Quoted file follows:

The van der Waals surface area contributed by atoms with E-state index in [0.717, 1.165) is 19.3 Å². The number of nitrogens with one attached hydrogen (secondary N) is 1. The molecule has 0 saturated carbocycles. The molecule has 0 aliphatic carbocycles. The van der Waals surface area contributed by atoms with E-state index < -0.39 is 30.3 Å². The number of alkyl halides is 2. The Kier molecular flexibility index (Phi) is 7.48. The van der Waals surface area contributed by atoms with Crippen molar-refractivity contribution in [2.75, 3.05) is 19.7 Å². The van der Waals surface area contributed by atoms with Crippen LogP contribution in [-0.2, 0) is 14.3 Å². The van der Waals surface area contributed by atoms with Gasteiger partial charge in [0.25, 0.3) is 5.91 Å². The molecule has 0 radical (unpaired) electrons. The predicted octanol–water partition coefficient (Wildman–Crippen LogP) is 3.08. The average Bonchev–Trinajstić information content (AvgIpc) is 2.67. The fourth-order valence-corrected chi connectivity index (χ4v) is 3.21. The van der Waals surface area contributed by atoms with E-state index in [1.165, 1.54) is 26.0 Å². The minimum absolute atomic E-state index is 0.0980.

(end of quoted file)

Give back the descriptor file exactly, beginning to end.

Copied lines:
The van der Waals surface area contributed by atoms with E-state index in [0.717, 1.165) is 19.3 Å². The number of nitrogens with one attached hydrogen (secondary N) is 1. The molecule has 0 saturated carbocycles. The molecule has 0 aliphatic carbocycles. The van der Waals surface area contributed by atoms with E-state index < -0.39 is 30.3 Å². The number of alkyl halides is 2. The Kier molecular flexibility index (Phi) is 7.48. The van der Waals surface area contributed by atoms with Crippen molar-refractivity contribution in [2.75, 3.05) is 19.7 Å². The van der Waals surface area contributed by atoms with Crippen LogP contribution in [-0.2, 0) is 14.3 Å². The van der Waals surface area contributed by atoms with Gasteiger partial charge in [0.25, 0.3) is 5.91 Å². The molecule has 0 radical (unpaired) electrons. The predicted octanol–water partition coefficient (Wildman–Crippen LogP) is 3.08. The average Bonchev–Trinajstić information content (AvgIpc) is 2.67. The fourth-order valence-corrected chi connectivity index (χ4v) is 3.21. The van der Waals surface area contributed by atoms with E-state index in [1.165, 1.54) is 26.0 Å². The minimum absolute atomic E-state index is 0.0980.